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getpass() vs. input() logogetpass() vs. input()

In Python you can ask the user for input via the input function.

pwd = input("Password:")

When you run this command locally, here's what it might look like:

>>> pwd = input("Password:")
Password: supersecret

The pwd variable will contain the string "supersecret", but notice how the command prompt actually shows what the user is typing! That means that somebody who is sitting next to you, or looking at your screen over zoom, also can read your password! That's bad.


For situations like this one, you may enjoy using the getpass module in Python instead. It has the same functionality but won't display the typed password.

>>> import getpass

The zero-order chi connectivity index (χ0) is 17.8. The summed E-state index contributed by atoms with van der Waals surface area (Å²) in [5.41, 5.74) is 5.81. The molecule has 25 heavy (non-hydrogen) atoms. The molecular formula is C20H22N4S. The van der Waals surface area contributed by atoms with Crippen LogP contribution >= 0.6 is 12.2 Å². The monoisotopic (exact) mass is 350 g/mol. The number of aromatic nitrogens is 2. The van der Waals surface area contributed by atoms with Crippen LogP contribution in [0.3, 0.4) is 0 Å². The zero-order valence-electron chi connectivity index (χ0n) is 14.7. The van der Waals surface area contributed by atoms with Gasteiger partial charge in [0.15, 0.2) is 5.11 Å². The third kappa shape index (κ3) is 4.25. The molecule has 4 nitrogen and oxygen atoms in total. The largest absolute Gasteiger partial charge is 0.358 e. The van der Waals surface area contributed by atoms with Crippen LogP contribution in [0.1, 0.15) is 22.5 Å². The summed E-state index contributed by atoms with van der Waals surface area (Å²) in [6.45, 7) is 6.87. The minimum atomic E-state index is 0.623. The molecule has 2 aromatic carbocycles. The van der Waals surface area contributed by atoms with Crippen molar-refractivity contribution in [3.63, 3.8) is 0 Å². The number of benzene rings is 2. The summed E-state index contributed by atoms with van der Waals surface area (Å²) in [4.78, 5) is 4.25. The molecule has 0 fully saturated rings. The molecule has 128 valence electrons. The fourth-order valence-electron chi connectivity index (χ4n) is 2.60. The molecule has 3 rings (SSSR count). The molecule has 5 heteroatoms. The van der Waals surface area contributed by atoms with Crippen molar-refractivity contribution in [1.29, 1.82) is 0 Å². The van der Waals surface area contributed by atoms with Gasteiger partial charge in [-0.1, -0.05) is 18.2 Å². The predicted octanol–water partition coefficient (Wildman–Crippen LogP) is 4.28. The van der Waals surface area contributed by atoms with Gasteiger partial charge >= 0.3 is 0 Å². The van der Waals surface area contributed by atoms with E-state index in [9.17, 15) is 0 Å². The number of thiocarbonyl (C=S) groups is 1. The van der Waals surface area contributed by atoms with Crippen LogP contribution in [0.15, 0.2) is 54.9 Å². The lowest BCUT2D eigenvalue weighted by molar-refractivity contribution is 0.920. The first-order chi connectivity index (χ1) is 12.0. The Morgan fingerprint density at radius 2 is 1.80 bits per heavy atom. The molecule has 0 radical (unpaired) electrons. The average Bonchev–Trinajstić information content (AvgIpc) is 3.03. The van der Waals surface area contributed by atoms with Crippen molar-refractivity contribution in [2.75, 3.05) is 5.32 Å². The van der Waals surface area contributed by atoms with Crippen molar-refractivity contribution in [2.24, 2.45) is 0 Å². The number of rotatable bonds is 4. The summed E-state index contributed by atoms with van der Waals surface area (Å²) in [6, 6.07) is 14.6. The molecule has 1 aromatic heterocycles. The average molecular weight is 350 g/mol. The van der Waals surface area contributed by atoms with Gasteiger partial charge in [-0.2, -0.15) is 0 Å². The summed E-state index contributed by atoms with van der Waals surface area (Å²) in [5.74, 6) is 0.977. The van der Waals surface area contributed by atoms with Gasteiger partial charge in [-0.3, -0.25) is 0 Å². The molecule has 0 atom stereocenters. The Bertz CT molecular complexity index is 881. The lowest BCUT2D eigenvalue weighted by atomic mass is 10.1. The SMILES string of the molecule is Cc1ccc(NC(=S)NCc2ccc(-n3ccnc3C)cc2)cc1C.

>>> pwd = getpass.getpass("give password")

No matter what you type, it won't be printed.


The getpass module comes with Python and is great when you want to keep things lightweight. If you're building a more serious command line app then odds are that you'll likely want to use a tool like Typer instead. We have a course on Typer, if you're interested, but tools like Typer typically have their own way of asking for sensitive inputs.

To copy the Typer docs, here's an example:

import typer

def main(
    name: str,
    password: str = typer.Option(
        ..., prompt=True, confirmation_prompt=True, hide_input=True
    typer.echo(f"Hello {name}. Doing something very secure with password.")
    typer.echo(f"...just kidding, here it is, very insecure: {password}")

if __name__ == "__main__":

No matter what tool you use, please make sure that passwords don't get displayed on screen. Ever.

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